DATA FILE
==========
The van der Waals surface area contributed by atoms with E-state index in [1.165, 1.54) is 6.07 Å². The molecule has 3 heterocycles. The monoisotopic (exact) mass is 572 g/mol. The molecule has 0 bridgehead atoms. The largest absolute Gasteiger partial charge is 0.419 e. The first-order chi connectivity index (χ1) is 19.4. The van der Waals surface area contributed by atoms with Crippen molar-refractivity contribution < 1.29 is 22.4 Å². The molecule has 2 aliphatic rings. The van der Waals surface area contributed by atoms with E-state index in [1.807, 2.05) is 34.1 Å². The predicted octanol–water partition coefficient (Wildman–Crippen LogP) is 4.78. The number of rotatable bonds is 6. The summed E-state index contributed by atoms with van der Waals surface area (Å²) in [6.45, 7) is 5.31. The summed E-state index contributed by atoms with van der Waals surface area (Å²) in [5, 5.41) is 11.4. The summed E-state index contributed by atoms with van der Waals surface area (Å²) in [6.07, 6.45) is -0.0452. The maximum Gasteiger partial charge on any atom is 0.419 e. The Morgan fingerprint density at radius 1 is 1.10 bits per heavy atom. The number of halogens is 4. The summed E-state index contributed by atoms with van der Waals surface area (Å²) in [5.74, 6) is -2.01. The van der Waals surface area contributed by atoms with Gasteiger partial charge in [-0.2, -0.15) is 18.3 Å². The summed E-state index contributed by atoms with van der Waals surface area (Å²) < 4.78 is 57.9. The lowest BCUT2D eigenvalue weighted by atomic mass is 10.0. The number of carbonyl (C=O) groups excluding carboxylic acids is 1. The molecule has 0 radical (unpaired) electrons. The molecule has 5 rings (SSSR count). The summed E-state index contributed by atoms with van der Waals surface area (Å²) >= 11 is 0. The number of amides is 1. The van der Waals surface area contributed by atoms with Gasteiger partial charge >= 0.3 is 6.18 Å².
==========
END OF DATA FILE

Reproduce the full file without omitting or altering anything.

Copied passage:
The van der Waals surface area contributed by atoms with E-state index in [1.165, 1.54) is 6.07 Å². The molecule has 3 heterocycles. The monoisotopic (exact) mass is 572 g/mol. The molecule has 0 bridgehead atoms. The largest absolute Gasteiger partial charge is 0.419 e. The first-order chi connectivity index (χ1) is 19.4. The van der Waals surface area contributed by atoms with Crippen molar-refractivity contribution < 1.29 is 22.4 Å². The molecule has 2 aliphatic rings. The van der Waals surface area contributed by atoms with E-state index in [1.807, 2.05) is 34.1 Å². The predicted octanol–water partition coefficient (Wildman–Crippen LogP) is 4.78. The number of rotatable bonds is 6. The summed E-state index contributed by atoms with van der Waals surface area (Å²) in [6.45, 7) is 5.31. The summed E-state index contributed by atoms with van der Waals surface area (Å²) in [5, 5.41) is 11.4. The summed E-state index contributed by atoms with van der Waals surface area (Å²) in [6.07, 6.45) is -0.0452. The maximum Gasteiger partial charge on any atom is 0.419 e. The Morgan fingerprint density at radius 1 is 1.10 bits per heavy atom. The number of halogens is 4. The summed E-state index contributed by atoms with van der Waals surface area (Å²) in [5.74, 6) is -2.01. The van der Waals surface area contributed by atoms with Gasteiger partial charge in [-0.2, -0.15) is 18.3 Å². The summed E-state index contributed by atoms with van der Waals surface area (Å²) < 4.78 is 57.9. The lowest BCUT2D eigenvalue weighted by atomic mass is 10.0. The number of carbonyl (C=O) groups excluding carboxylic acids is 1. The molecule has 0 radical (unpaired) electrons. The molecule has 5 rings (SSSR count). The summed E-state index contributed by atoms with van der Waals surface area (Å²) >= 11 is 0. The number of amides is 1. The van der Waals surface area contributed by atoms with Gasteiger partial charge >= 0.3 is 6.18 Å².